James Hegarty's book cover
Hegarty is a name that is easy to associate with both Kilcar, sport and success. There is a new name to add to that list but not in a way you would have thought.
The name is James Hegarty and the success story is based on a book which the Kilcar man has just published on sports psychology titled: ACT in Sport: Improve Performance through Mindfulness, Acceptance and Commitment.
The book is a joint venture by Hegarty and another clinical psychologist Christoph Huelsmann.
The publishing of the book and Hegarty’s journey from Donegal to New Zealand is a fascinating story of personal development.
Many in south west Donegal would remember his brothers John (Nixon), and Vernon, who would have played senior football for Kilcar in the 1980s. John was the Kilcar senior team goalkeeper around that time.
The Hegartys had been born in the US and returned to live in Largymore. James takes up his story.
“I am a proud graduate of Carrick Tech. After leaving school I worked as a bus conductor in Dublin for a year or so then went to the States. I didn’t like it so I came home and after being unemployed for a while I got my job back on the buses. It was a great opportunity for learning how to get along with a variety of people and to motivate those who did not share the same vision as you. In those days not everyone was convinced they should pay their fare, and you had to learn to deal with people in various states of denial, anger, inebriation, and/or distress depending on the state they were in when they arrived on board,” said James.
But the life journey which James Hegarty was to undertake began in earnest in 1977 when he went travelling.
“I went to England in 1977 on my way to Spain, and got part time work as an orderly in a private hospital, the newly opened Princess Grace. They offered me a permanent job and I met my future wife, Bronwyn, who was a nurse there at the time.
“I never made it to Spain. I then trained in computers and got a job operating main frame computers. We moved to New Zealand for what I thought was a working holiday in August 1982, expecting our first child, and have been here ever since,” said Hegarty.
They went first to live in New Plymouth for just over two years and in 1985 they moved to Dunedin with their son, Niam, so James could study Psychology at the University of Otago.
That was to bring James Hegarty on a completely different work life.
“After finishing my psychology degree, I trained in Clinical Psychology, and completed a PhD examining mathematical models of self-control and choice behaviour. Anyone I went to school with would find this very hard to believe as I was terrible at maths. I think I was easily the worst in the class at Carrick Tech. I had a mental block regarding maths, and it was my experience of training in Karate that gave me the confidence to try what seemed impossible and persevere with it,” he said.
The Hegarty family increased with the arrival of daughter, Roisin, born in 1987 while he was still studying.
“As a Clinical Psychologist I worked in a variety of roles: over seven years in the Department of Corrections, then with adolescents at a Youth Speciality Service, later on at a centre dealing with neurological disorders and brain injuries, then at a specialist Pain Clinic, and also as a therapist at the University of Otago, Student Health Centre.
“When I went into private practice, I initially worked part-time for many years becoming full-time in 2005. One of my roles from 2005 to 2015 was as Psychological Advisor - reviewing the work of other psychologists - for the national organisation that provides treatment and compensation for injuries caused by accidents.”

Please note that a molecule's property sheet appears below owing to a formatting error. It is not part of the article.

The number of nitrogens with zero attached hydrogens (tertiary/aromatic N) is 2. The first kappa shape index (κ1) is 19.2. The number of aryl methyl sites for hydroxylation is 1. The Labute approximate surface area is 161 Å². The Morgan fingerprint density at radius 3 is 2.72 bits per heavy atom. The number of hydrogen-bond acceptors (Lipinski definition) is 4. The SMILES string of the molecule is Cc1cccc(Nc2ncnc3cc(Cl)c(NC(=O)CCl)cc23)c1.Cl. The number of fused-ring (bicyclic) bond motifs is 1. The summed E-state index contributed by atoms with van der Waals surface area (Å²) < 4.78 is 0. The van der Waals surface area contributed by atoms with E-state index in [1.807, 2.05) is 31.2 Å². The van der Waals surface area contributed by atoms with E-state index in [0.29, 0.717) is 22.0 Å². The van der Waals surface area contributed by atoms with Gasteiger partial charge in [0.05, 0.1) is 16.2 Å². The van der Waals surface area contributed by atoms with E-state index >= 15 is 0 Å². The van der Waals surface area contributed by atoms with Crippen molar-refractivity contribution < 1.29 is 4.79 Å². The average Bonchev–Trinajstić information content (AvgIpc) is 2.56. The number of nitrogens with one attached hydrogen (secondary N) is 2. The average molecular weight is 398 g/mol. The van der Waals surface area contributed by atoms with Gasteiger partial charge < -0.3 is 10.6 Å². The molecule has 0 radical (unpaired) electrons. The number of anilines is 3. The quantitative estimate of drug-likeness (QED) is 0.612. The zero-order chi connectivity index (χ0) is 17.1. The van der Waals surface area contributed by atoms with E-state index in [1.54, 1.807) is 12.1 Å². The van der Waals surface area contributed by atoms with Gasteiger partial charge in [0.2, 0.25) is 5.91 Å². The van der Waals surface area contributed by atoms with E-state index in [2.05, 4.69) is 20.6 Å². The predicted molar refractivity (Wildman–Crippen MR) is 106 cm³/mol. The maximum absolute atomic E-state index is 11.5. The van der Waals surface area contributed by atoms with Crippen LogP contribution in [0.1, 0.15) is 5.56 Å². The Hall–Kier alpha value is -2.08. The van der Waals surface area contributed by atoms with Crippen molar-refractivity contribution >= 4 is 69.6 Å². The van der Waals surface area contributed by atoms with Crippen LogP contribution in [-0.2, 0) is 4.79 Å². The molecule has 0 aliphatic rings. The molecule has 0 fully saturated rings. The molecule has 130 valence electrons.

Always willing to learn new things and take on new challenges, James changed jobs several times and then developed a real interest in ACT (Acceptance and Commitment Therapy).
“Like a lot of Psychologists, I was drawn to ACT because it seemed much more consistent with what life is like than some of the other psychological methods. It takes a positive approach; rather than seeing the problems we all face as signs of something wrong; it very consciously sees them as opportunities to become more flexible and to develop new skills.
“I got so interested in this type of psychology, I ended up spending a lot of time training other Psychologists in ACT. In addition to lots of training workshops for Psychologists, a friend, David Mellor, and I organised the first Australia/New Zealand ACT conference in 2008, and I have spoken at national and international conferences on ACT and mindfulness.”
With a great interest in sport, it was natural that James was drawn towards sports psychology.
“New Zealand is a small country, and most Psychologists here need to deal with a broad range of problems while they might have one or two areas of special interest. I was always interested in sport psychology.
“As an undergraduate I carried out two small research studies looking at the assessment of skill acquisition in karate. While a student, I also attended the inaugural meeting of the New Zealand Psychological Society’s Institute of Sport Psychology (which no longer exists).
“In New Zealand, most Clinical Psychologists who have worked with sports teams and sports people do this out of interest, or love of the sport rather than as their main job. It is the nature of being in a small country with limited resources. In addition to doing general clinical work and working with organisations, I have seen clients for sports-related issues throughout my career, providing therapy for athletes involved in a range of disciplines such as cycling, triathlon, hockey, underwater hockey, golf, field events, and badminton. I have also written ACT and mindfulness-based protocols for other psychologist working with national teams.”
James admits that he himself was never a great sportsman, but he loved it. “We always played football at home with a few of the boys who ended up playing in Kilcar teams - my two brothers John and Vernon, the Carrs, John, Maurice, James and Michael, Peter Conroy, Martin and James McHugh from up the road, John Doogan, Mickey Billy would come down at times. There were so many there that I can’t remember them all at the moment. There were big crowds there at times,” said Hegarty.
“I took up running when I went to work in Dublin after leaving school. I wasn’t really focused on competing, but I did run a few cross countries. I kept it up in London and there were three or four Kiwis at work that I trained with, again doing a couple of cross countries. When I came to New Zealand, I discovered Karate. That and the Chinese Martial arts such as Bagua and Tai Chi were my passions for many years,” he says.